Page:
The Beatles - Get Back

The Beatles - Get BackThe Beatles - Get Back

Documentary about the music group The Beatles featuring in-studio footage that was shot in early 1969 for the 1970 feature film 'Let It Be.'

The Peter Jackson-directed ‘The Beatles: Get Back' documentary will offer a revelatory look at the band.

Main Cast Paul McCartney, Ringo Starr, George Harrison, John Lennon
Director Peter Jackson (Kiwi)
Genre Documentary, Musical
Running Time 45 MIN
Release Date 10 Sep 2020

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Press Release


THE WALT DISNEY STUDIOS TO RELEASE ACCLAIMED FILMMAKER PETER JACKSON'S DOCUMENTARY "THE BEATLES: GET BACK" IN THEATERS NATIONWIDE SEPTEMBER 4, 2020
thebeatles.com

New film features extensive, never-before-seen footage of the legendary band's "Let It Be" recording sessions along with the entire iconic rooftop concert, fully restored

BURBANK, Calif. (March 11, 2020)-The Walt Disney Studios has acquired the worldwide distribution rights to acclaimed filmmaker Peter Jackson's previously announced Beatles documentary. The film will showcase the warmth, camaraderie and humor of the making of the legendary band's studio album, "Let It Be," and their final live concert as a group, the iconic rooftop performance on London's Savile Row. "The Beatles: Get Back" will be released by The Walt Disney Studios in the United States and Canada on September 4, 2020, with additional details and dates for the film's global release to follow. The announcement was made earlier today by Robert A. Iger, Executive Chairman, The Walt Disney Company, at Disney's annual meeting of shareholders.

"No band has had the kind of impact on the world that The Beatles have had, and ‘The Beatles: Get Back' is a front-row seat to the inner workings of these genius creators at a seminal moment in music history, with spectacularly restored footage that looks like it was shot yesterday," says Iger of the announcement. "I'm a huge fan myself, so I could not be happier that Disney is able to share Peter Jackson's stunning documentary with global audiences in September."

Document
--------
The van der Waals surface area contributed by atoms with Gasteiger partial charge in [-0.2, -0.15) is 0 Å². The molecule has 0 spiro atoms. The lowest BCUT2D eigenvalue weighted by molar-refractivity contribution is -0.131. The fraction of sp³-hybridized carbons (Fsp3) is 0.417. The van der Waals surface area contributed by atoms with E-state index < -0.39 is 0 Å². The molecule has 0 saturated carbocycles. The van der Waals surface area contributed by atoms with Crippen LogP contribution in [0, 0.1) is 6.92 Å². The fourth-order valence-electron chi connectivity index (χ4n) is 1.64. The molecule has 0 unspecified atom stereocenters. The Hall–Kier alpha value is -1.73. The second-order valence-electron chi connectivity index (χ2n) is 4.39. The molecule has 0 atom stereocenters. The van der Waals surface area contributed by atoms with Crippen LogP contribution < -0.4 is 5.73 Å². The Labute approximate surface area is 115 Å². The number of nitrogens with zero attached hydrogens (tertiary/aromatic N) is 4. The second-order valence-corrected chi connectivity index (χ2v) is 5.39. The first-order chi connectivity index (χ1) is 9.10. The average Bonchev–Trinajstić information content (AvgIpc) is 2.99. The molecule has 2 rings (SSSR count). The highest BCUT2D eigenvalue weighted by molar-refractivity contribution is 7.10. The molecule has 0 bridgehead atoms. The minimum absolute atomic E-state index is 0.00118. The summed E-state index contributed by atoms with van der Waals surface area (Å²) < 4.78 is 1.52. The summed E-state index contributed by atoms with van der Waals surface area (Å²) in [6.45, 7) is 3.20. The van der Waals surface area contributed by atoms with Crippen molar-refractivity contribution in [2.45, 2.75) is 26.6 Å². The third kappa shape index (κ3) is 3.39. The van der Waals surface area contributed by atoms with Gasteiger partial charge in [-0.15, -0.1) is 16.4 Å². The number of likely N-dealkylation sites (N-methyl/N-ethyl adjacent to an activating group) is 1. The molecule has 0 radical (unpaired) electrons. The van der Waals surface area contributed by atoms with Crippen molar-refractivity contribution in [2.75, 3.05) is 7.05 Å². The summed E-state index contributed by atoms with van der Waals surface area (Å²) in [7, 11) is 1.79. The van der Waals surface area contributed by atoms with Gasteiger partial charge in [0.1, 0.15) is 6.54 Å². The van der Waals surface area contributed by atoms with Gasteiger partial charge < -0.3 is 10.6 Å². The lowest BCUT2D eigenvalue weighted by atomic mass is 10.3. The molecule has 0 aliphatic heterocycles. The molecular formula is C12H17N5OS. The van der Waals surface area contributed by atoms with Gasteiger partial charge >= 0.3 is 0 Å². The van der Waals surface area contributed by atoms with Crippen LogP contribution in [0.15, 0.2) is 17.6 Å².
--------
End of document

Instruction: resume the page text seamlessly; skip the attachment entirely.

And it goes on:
"The Beatles: Get Back," presented by The Walt Disney Studios in association with Apple Corps Ltd. and WingNut Films Productions Ltd., is an exciting new collaboration between The Beatles, the most influential band of all time, and three-time Oscar®-winning filmmaker Peter Jackson ("The Lord of the Rings" trilogy). Compiled from over 55 hours of unseen footage, filmed by Michael Lindsay-Hogg in 1969, and 140 hours of mostly unheard audio recordings from the "Let It Be" album sessions, "The Beatles: Get Back" is directed by Jackson and produced by Jackson, Clare Olssen ("They Shall Not Grow Old") and Jonathan Clyde, with Ken Kamins and Apple Corps' Jeff Jones serving as executive producers.

The footage has been brilliantly restored by Park Road Post Production of Wellington, New Zealand, and is being edited by Jabez Olssen, who collaborated with Jackson on 2018's "They Shall Not Grow Old," the groundbreaking film which featured restored and colorized World War I archival footage. The music in the film will be mixed by Giles Martin and Sam Okell at Abbey Road Studios in London. With this pristine restoration behind it, "The Beatles: Get Back" will create a vivid, joyful and immersive experience for audiences.